BEIRUT (Reuters) - Islamist rebels battled Syrian government forces on Tuesday to retain control of a historic Christian town which the insurgents has stormed a day earlier, residents said.
“There is a huge on-off battle here now, the army even used fighter jets,” said one female resident of Sadad, a town that was mentioned in the Bible.
The town is located amid several villages that support the uprising against President Bashar al-Assad.
It also lies next to several arms depots and opposition activists said the raid by the al Qaeda linked-rebels was for military reasons, not religiously motivated.
The clashes could nevertheless raise anxieties among the Christian minority, who have generally tried to stay on the sidelines of sectarian conflict pitting majority Sunni Muslims against the Alawite minority and which has overshadowed the revolt against four decades of Assad family rule of Syria.
“After rebels stormed the town yesterday, they entered the main square and spoke to us on loudspeakers, telling us to stay inside. They killed anyone found in the streets,” said a resident named Elias, speaking by phone. “They didn’t come inside people’s homes though.”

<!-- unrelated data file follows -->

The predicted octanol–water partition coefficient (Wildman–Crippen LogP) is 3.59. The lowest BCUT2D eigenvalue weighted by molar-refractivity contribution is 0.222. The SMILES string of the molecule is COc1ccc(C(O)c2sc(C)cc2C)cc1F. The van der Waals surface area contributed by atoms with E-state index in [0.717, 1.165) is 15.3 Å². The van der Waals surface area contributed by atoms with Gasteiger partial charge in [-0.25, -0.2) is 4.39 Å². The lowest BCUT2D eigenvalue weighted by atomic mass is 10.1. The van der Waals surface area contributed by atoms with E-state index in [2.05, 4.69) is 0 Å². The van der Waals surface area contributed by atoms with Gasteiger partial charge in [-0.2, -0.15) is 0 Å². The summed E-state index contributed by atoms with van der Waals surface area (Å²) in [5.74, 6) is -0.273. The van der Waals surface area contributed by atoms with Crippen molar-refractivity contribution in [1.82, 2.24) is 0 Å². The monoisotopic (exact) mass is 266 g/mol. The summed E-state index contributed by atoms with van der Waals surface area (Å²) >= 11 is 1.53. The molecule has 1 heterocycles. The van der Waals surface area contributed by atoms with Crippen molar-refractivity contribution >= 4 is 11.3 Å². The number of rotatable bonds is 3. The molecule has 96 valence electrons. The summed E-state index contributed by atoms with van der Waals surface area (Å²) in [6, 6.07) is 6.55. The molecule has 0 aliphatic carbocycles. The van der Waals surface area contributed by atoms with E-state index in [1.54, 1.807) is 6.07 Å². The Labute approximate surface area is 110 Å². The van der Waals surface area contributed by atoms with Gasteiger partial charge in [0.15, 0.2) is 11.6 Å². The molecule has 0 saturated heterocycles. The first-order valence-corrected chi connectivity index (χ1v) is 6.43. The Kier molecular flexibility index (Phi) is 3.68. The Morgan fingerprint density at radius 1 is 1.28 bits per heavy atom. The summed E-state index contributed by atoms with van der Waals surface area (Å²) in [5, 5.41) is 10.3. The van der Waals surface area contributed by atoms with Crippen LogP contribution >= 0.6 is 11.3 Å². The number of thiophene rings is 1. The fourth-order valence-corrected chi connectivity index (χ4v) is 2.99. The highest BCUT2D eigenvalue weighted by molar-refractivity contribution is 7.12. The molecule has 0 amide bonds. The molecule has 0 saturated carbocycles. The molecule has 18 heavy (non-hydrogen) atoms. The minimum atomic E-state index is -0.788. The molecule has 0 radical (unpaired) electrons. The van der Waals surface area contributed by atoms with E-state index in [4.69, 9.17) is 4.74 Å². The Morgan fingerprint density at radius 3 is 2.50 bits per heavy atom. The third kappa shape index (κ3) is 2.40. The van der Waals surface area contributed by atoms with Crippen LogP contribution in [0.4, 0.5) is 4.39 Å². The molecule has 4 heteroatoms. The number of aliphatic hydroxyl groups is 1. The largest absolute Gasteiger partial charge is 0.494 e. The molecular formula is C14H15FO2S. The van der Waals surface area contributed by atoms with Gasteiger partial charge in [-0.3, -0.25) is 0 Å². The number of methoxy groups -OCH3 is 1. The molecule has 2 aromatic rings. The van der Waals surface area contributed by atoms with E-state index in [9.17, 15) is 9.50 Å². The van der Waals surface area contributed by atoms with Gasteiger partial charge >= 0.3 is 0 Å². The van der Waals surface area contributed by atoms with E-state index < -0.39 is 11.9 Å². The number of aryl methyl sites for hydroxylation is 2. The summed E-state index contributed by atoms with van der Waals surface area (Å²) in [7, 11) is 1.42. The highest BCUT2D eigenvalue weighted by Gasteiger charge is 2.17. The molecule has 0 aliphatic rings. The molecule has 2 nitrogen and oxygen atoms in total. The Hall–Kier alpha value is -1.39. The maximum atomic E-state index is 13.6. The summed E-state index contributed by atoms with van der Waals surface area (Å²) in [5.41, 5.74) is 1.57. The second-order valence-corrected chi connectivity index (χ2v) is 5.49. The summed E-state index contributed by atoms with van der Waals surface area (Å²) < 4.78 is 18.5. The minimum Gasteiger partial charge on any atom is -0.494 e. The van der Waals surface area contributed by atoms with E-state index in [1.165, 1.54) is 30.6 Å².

Residents estimated that nine people were killed then.
They also said no government soldiers or paramilitary forces other than police had been in Sadad. Opposition activists said the town was used to launch rockets into nearby rebel-held areas.
Sources on both sides said another aim of the rebel assault was to break into Sadad’s hospital to seize medical supplies.
One resident said that by Tuesday morning the rebels seemed to have disappeared.
“We assumed it was because the army was on its way. It turned out they were in hiding in the orchards and the fields and they ambushed the army when it came,” one woman said, declining to give her name.
Sadad is strategically located between the central city of Homs, 60 km (37 miles) away, and the capital Damascus, 100 km (62 miles) away.
Reuters cannot always confirm reports inside Syria due to government and security restrictions.
Writing by Erika Solomon; Editing by Angus MacSwan